Oil dynamics are quickly evolving. The U.S. consumes less oil from the Persian Gulf, while countries like China are becoming an increasingly important buyer to the region. Shipping lanes have now been secured by an expanding international coalition so that the U.S. isn’t the lone enforcer. Saudi Arabia infrastructure is less vulnerable to attack as it engages U.S. military and aerial protection to intercept any missiles.

Interference in Middle East oil is now less effective in trying to derail U.S. growth, rather, it would have more of an impact on the countries with which Iran is trying to ally.

U.S. Less Reliant On Oil Imports

The U.S. is less vulnerable to Persian Gulf oil disruption than in any time in recent history, with only 12% of its crude oil supply coming from the region. The emergence of shale production over the past decade quickly transformed the U.S. to near energy independence. This radical transition is allowing the U.S. to become a net exporter of oil.

US Net Imports of Crude Oil and Petroleum Products (Thousand Barrels per Day) SLC MANAGEMENT AND EIA

Meanwhile, China is heavily reliant on Gulf oil production with over 40% of its oil imports coming from the region. The other large Asian economies such as Japan, South Korea and India are also large off-takers of the region’s oil output. This is a critical dynamic as Iran looks to court a stronger relationship with countries like China.

The strengthening of this alliance between China and Iran was telegraphed through recent naval exercises. At the end of December, Iran’s navy took part in its first joint naval drills with China and Russia. All three benefited: Iran shows it is a credible regional power, Russia helps fortify its claim to be a power broker in the region, while China showcased its global naval reach.

The naval exercises were conducted close to the Strait of Hormuz. The location is significant: over 20% of the world’s oil is shipped through this narrow strait, making it the one of the most vulnerable choke points in the global oil supply chain.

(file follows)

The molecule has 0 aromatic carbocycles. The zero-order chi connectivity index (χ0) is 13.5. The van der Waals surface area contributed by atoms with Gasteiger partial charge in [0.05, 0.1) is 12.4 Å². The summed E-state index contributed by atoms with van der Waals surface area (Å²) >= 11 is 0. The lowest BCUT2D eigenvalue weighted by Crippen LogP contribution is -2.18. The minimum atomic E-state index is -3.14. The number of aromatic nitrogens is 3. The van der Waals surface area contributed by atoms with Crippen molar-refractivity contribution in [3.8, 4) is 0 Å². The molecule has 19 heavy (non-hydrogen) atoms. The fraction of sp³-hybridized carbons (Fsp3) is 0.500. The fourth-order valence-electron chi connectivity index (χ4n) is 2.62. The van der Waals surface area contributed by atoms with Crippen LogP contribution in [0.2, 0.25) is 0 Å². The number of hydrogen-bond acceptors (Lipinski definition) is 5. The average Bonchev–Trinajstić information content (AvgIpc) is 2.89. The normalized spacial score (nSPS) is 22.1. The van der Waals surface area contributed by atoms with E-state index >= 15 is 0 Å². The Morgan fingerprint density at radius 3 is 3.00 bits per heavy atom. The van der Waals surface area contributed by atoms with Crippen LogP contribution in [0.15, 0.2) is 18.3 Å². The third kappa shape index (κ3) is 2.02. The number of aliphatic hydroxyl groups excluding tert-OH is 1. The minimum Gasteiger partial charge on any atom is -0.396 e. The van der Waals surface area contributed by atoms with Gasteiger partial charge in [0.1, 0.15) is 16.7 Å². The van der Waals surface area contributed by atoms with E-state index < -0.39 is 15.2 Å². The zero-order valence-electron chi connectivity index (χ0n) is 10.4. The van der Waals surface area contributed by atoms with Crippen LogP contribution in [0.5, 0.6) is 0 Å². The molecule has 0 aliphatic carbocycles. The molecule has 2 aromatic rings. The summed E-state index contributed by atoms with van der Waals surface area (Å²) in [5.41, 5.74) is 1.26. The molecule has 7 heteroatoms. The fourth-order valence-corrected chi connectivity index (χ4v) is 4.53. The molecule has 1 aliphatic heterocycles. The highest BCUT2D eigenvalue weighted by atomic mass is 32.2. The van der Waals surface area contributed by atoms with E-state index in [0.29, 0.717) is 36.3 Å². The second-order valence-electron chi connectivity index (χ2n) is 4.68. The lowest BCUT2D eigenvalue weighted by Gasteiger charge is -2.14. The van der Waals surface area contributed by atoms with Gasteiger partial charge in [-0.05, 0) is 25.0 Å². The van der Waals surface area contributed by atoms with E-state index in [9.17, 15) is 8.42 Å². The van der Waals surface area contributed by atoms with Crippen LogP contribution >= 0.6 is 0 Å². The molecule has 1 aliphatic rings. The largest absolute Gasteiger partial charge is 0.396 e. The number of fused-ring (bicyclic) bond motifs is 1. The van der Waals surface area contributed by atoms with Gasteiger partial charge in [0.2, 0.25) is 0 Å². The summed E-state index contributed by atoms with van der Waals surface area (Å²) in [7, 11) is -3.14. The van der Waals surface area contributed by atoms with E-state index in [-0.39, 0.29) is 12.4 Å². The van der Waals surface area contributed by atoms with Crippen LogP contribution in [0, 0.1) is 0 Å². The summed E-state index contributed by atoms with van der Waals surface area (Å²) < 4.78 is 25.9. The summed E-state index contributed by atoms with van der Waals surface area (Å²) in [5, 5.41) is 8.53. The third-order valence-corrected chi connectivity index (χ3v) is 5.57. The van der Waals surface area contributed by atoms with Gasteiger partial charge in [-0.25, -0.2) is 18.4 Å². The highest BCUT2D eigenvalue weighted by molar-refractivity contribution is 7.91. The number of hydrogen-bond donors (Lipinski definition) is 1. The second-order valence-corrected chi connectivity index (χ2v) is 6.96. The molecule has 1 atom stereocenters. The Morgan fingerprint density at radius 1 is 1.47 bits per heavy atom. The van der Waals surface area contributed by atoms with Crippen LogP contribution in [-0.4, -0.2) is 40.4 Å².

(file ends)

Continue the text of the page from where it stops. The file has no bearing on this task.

Share of Crude Oil Imported from Gulf SLC MANAGEMENT, BLOOMBERG

Gulf Security Is A Global Concern

Any material interruption or blockade of the Strait of Hormuz could disrupt global growth. The U.S. naval presence in the region is there mainly to assure freedom of navigation and deter any interruptions. Over the summer, the U.S. accused Iran of attacking at least six oil vessels and, more provocatively, seizing a British-flagged oil tanker which it delayed for two months. Drone attacks on Saudi Arabian infrastructure in September were also attributed to Iran.

While the U.S. has been the key naval security cop in the region, the heightened aggression led them to expand the responsibility to a broader network. The U.S., under the auspices of the International Maritime Security Council (IMSC), recruited the U.K., Australia, Saudi Arabia, UAE, Bahrain and Albania to help patrol the region.

Japan and South Korea are also stepping up. While the two countries will cooperate with the IMSC, they will operate more independently to keep their efforts targeted. Their sensitivity is the result of the U.S. withdrawal from the U.S.-Iran nuclear deal, which many allies see as a mistake and the catalyst for the current unrest. At this point, they do not want to appear to be picking sides.

U.S. Protects Saudi’s Assets

After last September’s drone strike on its infrastructure, Saudi Arabia recruited the U.S. to provide protection. The U.S. bolstered security with fighter squadrons, Patriot anti-missile systems and High Altitude Area Defense. This firepower is a major deterrent to potential attacks as it not only has a high probability of neutralizing any damage but is more likely to be able to identify and hold the culprits accountable.

Having this in place also helped Saudi Arabia to assure investors that its oil reserves were well protected. This was essential to its Aramco IPO launch; the government’s critical equity raise.

Where Does That Leave Iran

In the past, Iranian threats to choke off the Strait of Hormuz were seen as an immediate risk to U.S. economic growth. However, that’s no longer the case. As the U.S. evolves to energy independence, the countries that are most reliant on Gulf oil are some of the ones with which Iran would like to align.

China, as already noted, is a critical oil importer and its recent inaugural display of naval cooperation with Iran and Russia is helping anoint Iran as a credible partner. Oil interruption would undermine that relationship. Therefore, Iran is quickly becoming less incentivized to weaponize oil disruption as a geopolitical tool.

The expanding naval security coalition in the Gulf and the sophisticated infrastructure protection in Saudi Arabia will make it harder for Iranian oil attacks to be effective as there are more eyes on the perpetrators.

All of that should remove some of the Middle East geopolitical risk that typically drives oil volatility. In turn, that should allow global growth and the Organization of the Petroleum Exporting Countries (OPEC)’s supply management to be the primary catalysts for any oil price changes.

This article first appeared in Forbes. This material contains opinions of the author, but not necessarily those of Sun Life or its subsidiaries and/or affiliates.